Weekend update

Congress remains in session this week. The House Oversight and Government Reform Committee has a new website which reminds the FEHBlog of the recently refreshed HHS.gov website. Small world.

The Federal Times, which also has a recently refreshed website which the FEHBlog dislikes, reports on Congress reaction to the OPM data breach. Nextgov.com reports that the Government’s $3 billion Einstein 3.0 anti-hacking program did not prevent breach even though it was installed on the Interior Department’s shared services network.

The tool only looks at the traffic coming into the network as it traverses the Internet service provider, said Ron Gula, chief executive officer of Tenable Network Security, a major contractor for agencies that perform continuous monitoring. DHS is offering all agencies sensors, consulting services and other network surveillance tools under a $6 billion contract.

“The fact that EINSTEIN saw the attack or observed the network traffic from a long time ago is different from the fact that it was recognized as an attack only recently,” he said. Essentially, EINSTEIN cannot act as a real-time detection system unless it knows the specific malware exists in the world. 

“At the end of the day, I actually give the federal government high marks for detecting this and reporting it,” Gula said. “It was caught relatively quickly. The reality is, you are not going to keep out all intruders. It’s not a reasonable expectation in today’s day and age.” 

If the FEHBlog managed Einstein’s estate, he would be asking that Einstein’s name be taken off this software. NPR posted an interview of several information security executives about the OPM breach. Here is the concluding snippet:

SHAHANI: OPM is offering victims 18 months of free credit monitoring and cyber-insurance. Jason Lewis, with the security firm Lookingglass, criticizes this offer, calls it knee-jerk.

JASON LEWIS: They offer that creditor monitoring like that is somehow going to protect people. There’s no protection from anything.

SHAHANI: He says in this new era where our digital lives are being stolen, credit monitoring doesn’t hurt, but it also doesn’t help. Aarti Shahani, NPR News.

If Mr. Lewis is implying that there is a way to prevent these attacks (other than encrypting data in motion which the FEHBlog understands is not yet feasible), the FEHBlog asks how? The FEHBlog does consider these credit monitoring services to be helpful.

Sitting between the drug manufacturers and the pharmacies, including the PBMs’ mail order pharmacies are the drug wholesalers.  Drug Channels reports on recent consolidation in that important sector.

The FEHBlog expects a lot out of personalized medicine. Therefore he was happy to see the Wall Street Journal’s report that a major personalized medicine study was announced at last week’s convention of the American Society of Clinical Oncologists.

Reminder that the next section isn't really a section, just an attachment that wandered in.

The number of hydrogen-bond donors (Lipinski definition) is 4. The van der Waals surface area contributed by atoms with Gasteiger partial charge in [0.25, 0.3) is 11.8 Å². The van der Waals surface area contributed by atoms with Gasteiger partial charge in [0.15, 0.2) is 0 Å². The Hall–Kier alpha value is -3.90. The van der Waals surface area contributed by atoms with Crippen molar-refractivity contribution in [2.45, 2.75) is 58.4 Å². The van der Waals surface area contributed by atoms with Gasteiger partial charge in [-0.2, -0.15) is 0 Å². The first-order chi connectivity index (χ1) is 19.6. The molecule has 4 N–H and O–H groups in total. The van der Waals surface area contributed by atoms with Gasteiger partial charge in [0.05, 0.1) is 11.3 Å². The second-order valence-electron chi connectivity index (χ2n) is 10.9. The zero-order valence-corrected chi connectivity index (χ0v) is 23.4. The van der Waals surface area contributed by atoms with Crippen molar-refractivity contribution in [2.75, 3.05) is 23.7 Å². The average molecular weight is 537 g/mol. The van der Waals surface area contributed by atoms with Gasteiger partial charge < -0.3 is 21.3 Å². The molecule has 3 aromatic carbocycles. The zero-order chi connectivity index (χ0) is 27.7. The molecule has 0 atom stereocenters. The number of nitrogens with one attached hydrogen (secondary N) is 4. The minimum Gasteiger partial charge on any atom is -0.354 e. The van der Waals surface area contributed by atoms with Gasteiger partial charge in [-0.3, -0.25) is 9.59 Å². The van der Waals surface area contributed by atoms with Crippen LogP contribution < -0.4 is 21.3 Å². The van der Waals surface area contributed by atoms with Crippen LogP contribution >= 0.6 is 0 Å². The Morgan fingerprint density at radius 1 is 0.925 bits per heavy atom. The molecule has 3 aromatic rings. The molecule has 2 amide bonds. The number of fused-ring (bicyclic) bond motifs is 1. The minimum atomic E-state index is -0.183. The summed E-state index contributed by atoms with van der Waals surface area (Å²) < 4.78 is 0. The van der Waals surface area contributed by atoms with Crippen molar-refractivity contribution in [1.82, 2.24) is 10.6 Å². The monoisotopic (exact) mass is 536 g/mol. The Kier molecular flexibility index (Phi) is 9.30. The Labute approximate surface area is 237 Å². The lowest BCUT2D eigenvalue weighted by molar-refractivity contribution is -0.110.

The National Cancer Institute is launching a major trial in which it will play matchmaker between 1,000 advanced cancer patients and the growing cadre of drugs that can target tumors by their genetic mutations, not just where they occur in the body. 

The study, called NCI-Match, seeks to advance the emerging field of precision medicine by helping to spur development of drugs that precisely target mutations linked to tumor growth. At least 10 pharmaceutical companies will provide a total of more than 20 treatments to be tested—all under the structure of a single study. 

A key driver of the strategy is the fact that the same cancer-causing molecular traits are often found in a variety of tumor types, raising hope that a drug effective against the target in, say breast cancer, would be effective in a tumor originating in another organ. Indeed, Roche Holding AG’s breast-cancer drug Herceptin, which targets a receptor called Her2, turned out to be effective—and was eventually approved—for gastric tumors that have high levels of Her2. 

But the drug Zelboraf, which is especially effective against the skin cancer melanoma with a certain mutation in a gene called BRAF, turns out to have essentially no effect against colon cancer harboring the same mutation.
“It’s a much more complicated issue than most people would like to hear,” said Richard Pazdur, chief of oncology at the U.S. Food and Drug Administration and a supporter of the studies. “I would have some element of caution” toward assuming broad success in the approach.

Of course, Rome was not built in a day.

Finally the U.S. Supreme Court has four more decision days calendared for this term.  The FEHBlog will be watching the old Scotusblog on Mondays this month. But it’s possible that the Court could add a decision day particularly to the last week. The 2012 decision on the constitutionality of the ACA was handed down on Wednesday as the FEHBlog recalls.